PARIS -- The head of the Bank of France has asked President Francois Hollande to enact tougher labor regulations to deal with France's “serious” economic weakness.
Christian Noyer, above, warned that France was losing its global economic status and partly blamed the 35-hour maximum work week, introduced by the Socialists in 2000 and a pillar of French left-wing policy.
“France has allowed serious weaknesses to develop over the past few decades that account for the slow deterioration,” Noyer said as he presented the bank's annual report on Tuesday.
“Having paid insufficient attention to developments in its competitiveness, France has allowed its capacity to produce and to export slowly slide, resulting in rising unemployment,” Noyer added.
Noyer also outlined his concerns in a letter to Hollande, and to the heads of the two parliamentary houses -- the National Assembly and the Senate -- as part of his report.
The recently elected Hollande, whose campaign agenda included tax hikes for the rich and large companies in order to reduce the country's deficit, faces an uphill struggle to persuade unions to swallow wage curbs.
On Monday he addressed a conference of union and business leaders in Paris to discuss tackling rigid employment laws and boosting growth. He told them growth so far this year is “nil” and that the country needed to rethink its social model.
Hollande, who visited British Prime Minister David Cameron on Tuesday, has vowed to stick to his May election pledges despite gloomier than expected growth forecasts.“We need to do everything we can to generate lasting growth for the years ahead,” Hollande told the industrial conference.
On Tuesday, Noyer echoed Hollande's insistence that a high rate of expansion is needed to bring down unemployment.
“Of all advanced countries, France has registered, since 2000, the sharpest decline in its market share in global exports. The deterioration can be partly ascribed to unfavorable developments in the cost of labor in France compared with Germany, our main competitor in world markets,” Noyer said.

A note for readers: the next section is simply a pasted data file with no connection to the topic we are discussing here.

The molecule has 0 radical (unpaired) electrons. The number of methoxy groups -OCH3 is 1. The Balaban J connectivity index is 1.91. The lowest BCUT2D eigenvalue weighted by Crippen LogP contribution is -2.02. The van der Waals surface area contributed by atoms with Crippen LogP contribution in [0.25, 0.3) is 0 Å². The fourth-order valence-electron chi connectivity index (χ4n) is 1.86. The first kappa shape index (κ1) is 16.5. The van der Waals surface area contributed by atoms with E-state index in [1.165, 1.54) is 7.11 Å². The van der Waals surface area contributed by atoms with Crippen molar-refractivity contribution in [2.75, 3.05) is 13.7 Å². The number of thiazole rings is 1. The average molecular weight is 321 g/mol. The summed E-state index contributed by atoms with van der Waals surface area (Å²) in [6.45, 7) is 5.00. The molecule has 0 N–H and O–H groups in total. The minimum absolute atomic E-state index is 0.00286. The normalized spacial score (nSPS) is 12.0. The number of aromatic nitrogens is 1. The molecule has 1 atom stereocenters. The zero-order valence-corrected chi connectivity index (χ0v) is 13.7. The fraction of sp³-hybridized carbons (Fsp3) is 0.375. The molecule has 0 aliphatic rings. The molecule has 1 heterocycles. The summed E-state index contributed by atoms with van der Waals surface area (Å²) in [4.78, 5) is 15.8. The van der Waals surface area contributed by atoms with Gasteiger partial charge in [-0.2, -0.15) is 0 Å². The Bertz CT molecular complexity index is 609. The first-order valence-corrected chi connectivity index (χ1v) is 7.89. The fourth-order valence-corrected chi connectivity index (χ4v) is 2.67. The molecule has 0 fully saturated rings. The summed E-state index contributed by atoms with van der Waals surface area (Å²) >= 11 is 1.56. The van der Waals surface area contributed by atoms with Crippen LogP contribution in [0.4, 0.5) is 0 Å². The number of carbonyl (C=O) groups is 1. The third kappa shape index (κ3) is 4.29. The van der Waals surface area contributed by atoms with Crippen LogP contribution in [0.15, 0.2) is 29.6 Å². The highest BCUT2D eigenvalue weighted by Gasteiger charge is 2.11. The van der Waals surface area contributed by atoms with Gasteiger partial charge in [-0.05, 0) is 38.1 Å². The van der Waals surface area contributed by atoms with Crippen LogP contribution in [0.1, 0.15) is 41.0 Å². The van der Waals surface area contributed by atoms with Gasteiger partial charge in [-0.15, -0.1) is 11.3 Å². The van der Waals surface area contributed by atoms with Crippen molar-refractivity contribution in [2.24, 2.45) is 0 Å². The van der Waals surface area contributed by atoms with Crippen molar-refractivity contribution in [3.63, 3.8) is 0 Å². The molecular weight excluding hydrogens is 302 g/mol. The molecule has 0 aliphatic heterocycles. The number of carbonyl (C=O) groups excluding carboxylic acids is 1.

A study by the European Commissions statistics agency, Eurostat, in April reported France having the euro area's second highest labor costs after Belgium. A French worker costs around $42 an hour compared with just under $37 in Germany, $32.90 in Italy and $25.30 in Spain. The growing difference in wage costs between France and its European partners has been blamed on rigid working hours, and restrictions contained in the 3,200-page Working Code rulebook that covers every aspect of employment practice.
Noyer, who is also a European Central Bank governing council minister, said the European debt crisis had highlighted the need for durable structural reforms across the continent, but added: “France in particular must pursue its fiscal consolidation and improve its competitiveness, notably through comprehensive reforms of goods, services and labor markets.”
Noyer's warnings came as figures showed French industrial output slumped more than predicted and the April jobless rate rose for the 13th straight month to hit its highest mark since August 1999.
-- Kim Willsher
Photo: Christian Noyer, governor of the Bank of France. Credit: Balint Porneczi / Bloomberg